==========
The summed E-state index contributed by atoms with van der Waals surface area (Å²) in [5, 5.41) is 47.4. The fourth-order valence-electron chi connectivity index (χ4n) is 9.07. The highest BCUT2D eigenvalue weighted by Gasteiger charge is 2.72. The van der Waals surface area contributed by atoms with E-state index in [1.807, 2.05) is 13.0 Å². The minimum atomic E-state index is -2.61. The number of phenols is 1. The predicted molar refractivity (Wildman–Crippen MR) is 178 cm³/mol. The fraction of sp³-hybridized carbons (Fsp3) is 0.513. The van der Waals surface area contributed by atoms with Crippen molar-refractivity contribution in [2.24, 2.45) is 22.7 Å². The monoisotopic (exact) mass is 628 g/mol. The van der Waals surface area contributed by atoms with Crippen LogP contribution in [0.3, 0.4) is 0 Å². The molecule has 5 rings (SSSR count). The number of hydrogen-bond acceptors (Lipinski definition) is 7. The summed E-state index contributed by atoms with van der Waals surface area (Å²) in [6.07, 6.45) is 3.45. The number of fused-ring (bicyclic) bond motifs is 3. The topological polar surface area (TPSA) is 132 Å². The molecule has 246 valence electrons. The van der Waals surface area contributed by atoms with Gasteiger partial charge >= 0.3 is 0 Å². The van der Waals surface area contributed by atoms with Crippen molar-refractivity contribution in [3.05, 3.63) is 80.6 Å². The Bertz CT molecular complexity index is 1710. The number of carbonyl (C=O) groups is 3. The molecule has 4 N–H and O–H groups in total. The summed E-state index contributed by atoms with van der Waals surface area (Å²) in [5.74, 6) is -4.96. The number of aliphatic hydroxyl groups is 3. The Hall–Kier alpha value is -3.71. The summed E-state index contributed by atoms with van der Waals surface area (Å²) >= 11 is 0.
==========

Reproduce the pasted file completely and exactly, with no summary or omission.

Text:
The summed E-state index contributed by atoms with van der Waals surface area (Å²) in [5, 5.41) is 47.4. The fourth-order valence-electron chi connectivity index (χ4n) is 9.07. The highest BCUT2D eigenvalue weighted by Gasteiger charge is 2.72. The van der Waals surface area contributed by atoms with E-state index in [1.807, 2.05) is 13.0 Å². The minimum atomic E-state index is -2.61. The number of phenols is 1. The predicted molar refractivity (Wildman–Crippen MR) is 178 cm³/mol. The fraction of sp³-hybridized carbons (Fsp3) is 0.513. The van der Waals surface area contributed by atoms with Crippen molar-refractivity contribution in [2.24, 2.45) is 22.7 Å². The monoisotopic (exact) mass is 628 g/mol. The van der Waals surface area contributed by atoms with Crippen LogP contribution in [0.3, 0.4) is 0 Å². The molecule has 5 rings (SSSR count). The number of hydrogen-bond acceptors (Lipinski definition) is 7. The summed E-state index contributed by atoms with van der Waals surface area (Å²) in [6.07, 6.45) is 3.45. The number of fused-ring (bicyclic) bond motifs is 3. The topological polar surface area (TPSA) is 132 Å². The molecule has 246 valence electrons. The van der Waals surface area contributed by atoms with Gasteiger partial charge >= 0.3 is 0 Å². The van der Waals surface area contributed by atoms with Crippen molar-refractivity contribution in [3.05, 3.63) is 80.6 Å². The Bertz CT molecular complexity index is 1710. The number of carbonyl (C=O) groups is 3. The molecule has 4 N–H and O–H groups in total. The summed E-state index contributed by atoms with van der Waals surface area (Å²) in [5.74, 6) is -4.96. The number of aliphatic hydroxyl groups is 3. The Hall–Kier alpha value is -3.71. The summed E-state index contributed by atoms with van der Waals surface area (Å²) >= 11 is 0.